I’ve come across an excellent post describing how one can help a person in transition when they need to leave the church. Ministry Matters™ | Helping people transition to another church. It discusses how to address a congregational community member when they leave for life changes like college, marriage, new jobs, etc.
What I hoped it would but doesn’t address, is those who are simply looking for something different in worship service or a different type of worshiping community – locally. This is where I often have continuous conversations with parents and teens in children and youth ministry in a smaller church.
In our church a few things might cause people to want to try something else (at the same time, these might draw people in!):
- We don’t have the exciting thrills of the mega-churches around us in the Seattle area when it comes to children, youth, or adults.
- Our children’s and youth minsitry various from 1 to 20 children/teens on any given Sunday.
- We have women in leadership – the pastor and myself (whom the church has chosen to call in to these positions).
- Much of the staff and much of the congregation is (not officially) affirming to LGBTQ parishioners and families – our pastor will perform same sex marriages.
- We are trying to figure out the best use of our large, beautiful building that we can’t afford to keep to ourselves.
- Staff salaries have been cut recently including hours of availalbility which affects programs and plans.
- For now church polity requires that in order to be an elder or deacon you must be an official ‘member’ of the church – and some people are not keen on membership to anything really hindering some excellent folks from holding various leadership roles in the church.
- We have and use an organ (among other instruments) and sing songs from hymnals (among other types of music)
These and other concerns are reasons I’m continually having conversations beginning with “We are trying out some other churches…” . In a smaller church you really notice when someone or some family is missing for any number of weekends. Other parishioners get nervous and constantly ask “Where are they? do you know if they are coming back? What can you/we do different to bring them back?” . I sometimes know the answer to the first question and usually have nothing for the other two.
To be honest, I decided several years ago that people are going to make their choices, we can do the best we can to involve them in the life of the church and then it is up to them and God’s holy spirit to figure out the rest. My brain will get tired trying to keep track, but it isn’t up to me to decide whether they will stay or go. It is up to me not to let my heart be jealous and angry at people for making their own choices. We all have seasons in our lives where we need to try something a little different or experience something for ourselves to see to even know if where we are at is what we want and need. I’m of the opinion that we pray for folks and give our blessing to let them wander and try new things and let them know should they choose to come back and stay we are here and have a place for them. I will be sad if it is a person or family that has been a “pillar” of sorts in the congregation community, but it isn’t fair to make people feel guilty or hold them back from something God is calling them to do for themselves and their families.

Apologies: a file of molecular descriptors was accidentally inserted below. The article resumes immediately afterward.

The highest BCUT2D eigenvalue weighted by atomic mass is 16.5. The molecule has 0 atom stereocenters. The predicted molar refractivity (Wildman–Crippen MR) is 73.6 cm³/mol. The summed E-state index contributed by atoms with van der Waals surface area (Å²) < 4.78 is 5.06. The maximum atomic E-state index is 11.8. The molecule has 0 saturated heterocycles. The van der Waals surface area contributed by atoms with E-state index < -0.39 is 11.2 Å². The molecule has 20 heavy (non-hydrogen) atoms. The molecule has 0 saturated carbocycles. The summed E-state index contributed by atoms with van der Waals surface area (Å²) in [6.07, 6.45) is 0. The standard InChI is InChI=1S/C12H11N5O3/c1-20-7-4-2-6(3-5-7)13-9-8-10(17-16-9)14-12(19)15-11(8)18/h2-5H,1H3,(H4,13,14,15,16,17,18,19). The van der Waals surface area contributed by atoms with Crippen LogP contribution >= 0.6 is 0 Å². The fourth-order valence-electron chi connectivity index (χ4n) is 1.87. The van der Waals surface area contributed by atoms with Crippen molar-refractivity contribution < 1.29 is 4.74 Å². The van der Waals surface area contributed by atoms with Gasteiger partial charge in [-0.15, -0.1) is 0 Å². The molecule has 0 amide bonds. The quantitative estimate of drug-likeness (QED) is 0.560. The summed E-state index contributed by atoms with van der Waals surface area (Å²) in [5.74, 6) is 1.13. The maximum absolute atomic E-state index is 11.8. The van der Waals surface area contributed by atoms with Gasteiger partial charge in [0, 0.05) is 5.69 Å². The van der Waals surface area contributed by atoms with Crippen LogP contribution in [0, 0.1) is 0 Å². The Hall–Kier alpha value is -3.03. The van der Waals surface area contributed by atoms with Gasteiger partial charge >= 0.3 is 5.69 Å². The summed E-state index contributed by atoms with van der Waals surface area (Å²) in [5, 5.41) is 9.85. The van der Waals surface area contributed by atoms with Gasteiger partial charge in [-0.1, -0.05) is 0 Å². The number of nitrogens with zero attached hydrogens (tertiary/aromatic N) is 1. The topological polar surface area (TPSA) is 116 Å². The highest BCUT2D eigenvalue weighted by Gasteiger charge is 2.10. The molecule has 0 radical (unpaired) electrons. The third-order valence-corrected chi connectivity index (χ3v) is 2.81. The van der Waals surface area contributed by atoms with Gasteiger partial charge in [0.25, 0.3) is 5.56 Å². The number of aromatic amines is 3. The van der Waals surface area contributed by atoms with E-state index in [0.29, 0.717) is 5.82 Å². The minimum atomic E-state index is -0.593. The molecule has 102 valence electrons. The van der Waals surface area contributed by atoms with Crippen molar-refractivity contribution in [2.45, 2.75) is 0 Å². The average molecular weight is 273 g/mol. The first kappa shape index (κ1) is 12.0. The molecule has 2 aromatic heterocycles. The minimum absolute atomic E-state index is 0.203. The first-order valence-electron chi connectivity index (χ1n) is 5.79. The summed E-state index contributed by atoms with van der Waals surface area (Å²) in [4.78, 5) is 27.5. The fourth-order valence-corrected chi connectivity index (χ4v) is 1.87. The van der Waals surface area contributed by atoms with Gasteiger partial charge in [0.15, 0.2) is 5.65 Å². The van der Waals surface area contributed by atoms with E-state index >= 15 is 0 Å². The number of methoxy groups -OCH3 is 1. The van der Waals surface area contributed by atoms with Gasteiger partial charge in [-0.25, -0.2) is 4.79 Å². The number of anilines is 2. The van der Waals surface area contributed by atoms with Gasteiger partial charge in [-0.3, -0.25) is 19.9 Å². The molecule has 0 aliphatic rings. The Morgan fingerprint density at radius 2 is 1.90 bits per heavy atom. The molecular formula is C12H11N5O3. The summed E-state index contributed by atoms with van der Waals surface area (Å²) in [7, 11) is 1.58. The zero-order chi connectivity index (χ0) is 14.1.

I have the same opinion when it comes to working with volunteers. Sometimes volunteers want to try something else and they feel stuck in having made a commitment to a particular ministry. I love my volunteers and generally it is few and far between with children and youth ministry – but again we need to let the Spirit lead. If they have gifts and talents and interests they want to try somewhere else for a period of time or they simply are having some tough times in life – release them, give them permission, and trust that God will work within the ‘gap’ seemingly left in your ministry. We have to trust that God isn’t just working in the life of that one person, but yours as well.
We are called to be people of the spirit – the one Jesus’ sent to work in and through and with us. That means it is important having the tough conversations and giving permission and blessing to allow God’s spirit to work in all people – even if it stings our heart a bit.